“Milk” is an immediately engaging rocker with stronger ties to something resembling late classic rock—Peter Gabriel comes to mind, or early Michael Penn—than what we are used to hearing in our indie-rock-centric new century. Consider it a good thing. On the one hand, wholesale rejection of the past is a tiresome (not to mention lazy) artistic premise. On the other hand, diversity sustains us. And I’m talking honest diversity, not lip-service diversity, not photo-op diversity, and not (for heaven’s sake) diversity minus substance and qualification (any resemblance to a certain unexpected political announcement from the past week is entirely intentional).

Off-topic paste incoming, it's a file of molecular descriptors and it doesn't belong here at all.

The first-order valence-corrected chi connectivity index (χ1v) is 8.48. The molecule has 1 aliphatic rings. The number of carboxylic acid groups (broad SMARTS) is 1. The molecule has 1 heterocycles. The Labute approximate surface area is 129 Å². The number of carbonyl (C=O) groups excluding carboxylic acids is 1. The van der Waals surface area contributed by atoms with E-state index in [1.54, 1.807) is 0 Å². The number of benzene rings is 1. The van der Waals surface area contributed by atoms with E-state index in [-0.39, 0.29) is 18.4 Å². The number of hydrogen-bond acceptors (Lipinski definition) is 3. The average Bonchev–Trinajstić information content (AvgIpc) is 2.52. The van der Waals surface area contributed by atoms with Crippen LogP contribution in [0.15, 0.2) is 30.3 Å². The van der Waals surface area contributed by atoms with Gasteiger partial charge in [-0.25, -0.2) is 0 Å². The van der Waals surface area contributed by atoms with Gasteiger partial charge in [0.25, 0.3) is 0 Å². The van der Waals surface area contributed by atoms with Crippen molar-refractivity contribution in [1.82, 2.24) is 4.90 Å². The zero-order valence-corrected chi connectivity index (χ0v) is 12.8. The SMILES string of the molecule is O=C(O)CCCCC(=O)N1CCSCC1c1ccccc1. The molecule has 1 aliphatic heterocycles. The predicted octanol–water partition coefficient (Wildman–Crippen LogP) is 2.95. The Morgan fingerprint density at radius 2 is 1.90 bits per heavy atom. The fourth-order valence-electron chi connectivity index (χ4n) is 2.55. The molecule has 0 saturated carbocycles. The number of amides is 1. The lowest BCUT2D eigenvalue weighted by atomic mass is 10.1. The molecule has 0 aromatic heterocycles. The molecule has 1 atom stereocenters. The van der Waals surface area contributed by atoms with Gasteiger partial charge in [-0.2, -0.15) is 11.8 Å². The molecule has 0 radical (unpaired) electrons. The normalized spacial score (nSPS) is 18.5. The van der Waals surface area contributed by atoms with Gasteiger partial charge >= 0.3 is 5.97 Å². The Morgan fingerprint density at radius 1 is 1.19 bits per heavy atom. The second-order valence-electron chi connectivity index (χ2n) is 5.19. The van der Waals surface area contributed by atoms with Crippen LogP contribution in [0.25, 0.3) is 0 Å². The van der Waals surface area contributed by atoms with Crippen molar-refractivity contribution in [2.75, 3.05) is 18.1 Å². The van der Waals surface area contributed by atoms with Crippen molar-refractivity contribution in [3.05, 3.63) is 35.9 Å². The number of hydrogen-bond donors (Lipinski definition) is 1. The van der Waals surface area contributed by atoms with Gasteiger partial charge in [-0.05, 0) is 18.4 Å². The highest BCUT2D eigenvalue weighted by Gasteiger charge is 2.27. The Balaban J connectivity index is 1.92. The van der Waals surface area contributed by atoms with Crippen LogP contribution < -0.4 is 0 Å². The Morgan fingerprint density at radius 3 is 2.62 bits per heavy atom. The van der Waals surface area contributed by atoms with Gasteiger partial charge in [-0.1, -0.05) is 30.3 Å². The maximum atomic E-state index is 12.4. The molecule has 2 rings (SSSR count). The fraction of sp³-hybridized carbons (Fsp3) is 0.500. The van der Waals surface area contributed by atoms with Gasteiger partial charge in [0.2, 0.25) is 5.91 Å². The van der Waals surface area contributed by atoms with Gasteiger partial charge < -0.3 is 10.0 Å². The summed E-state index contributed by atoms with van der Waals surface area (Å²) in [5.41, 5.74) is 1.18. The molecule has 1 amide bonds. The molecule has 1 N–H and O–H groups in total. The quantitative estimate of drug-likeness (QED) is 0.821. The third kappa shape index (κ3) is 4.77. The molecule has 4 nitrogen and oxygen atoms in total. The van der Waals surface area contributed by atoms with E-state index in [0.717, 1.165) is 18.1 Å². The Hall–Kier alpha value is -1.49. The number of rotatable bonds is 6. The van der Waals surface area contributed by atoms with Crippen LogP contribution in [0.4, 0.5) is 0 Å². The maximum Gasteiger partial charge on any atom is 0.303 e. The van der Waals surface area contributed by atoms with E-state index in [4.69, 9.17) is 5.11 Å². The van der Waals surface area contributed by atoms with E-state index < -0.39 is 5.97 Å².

But I digress. Chris Letcher—hey, yet another Fingertips veteran; three for three this week, for the first time—is a South African-born, London-based singer/songwriter whose experience, likewise, as a film composer no doubt informs his capacity to construct dramatic and unusual soundscapes, even in the context of a three-minute pop song. Through the judicious use of strings, percussion, and Letcher’s signature harmonium, “Milk” maintains an orchestral feeling even as it moves with a brisk, rock-like clarity which highlights the melody’s succinct tension. This version of “Milk” is a so-called “radio edit” of a song that appeared on Letcher’s Deep Frieze CD; it appears on his Harmonium EP, which was released earlier this summer on Sheer Sound/2 Feet label.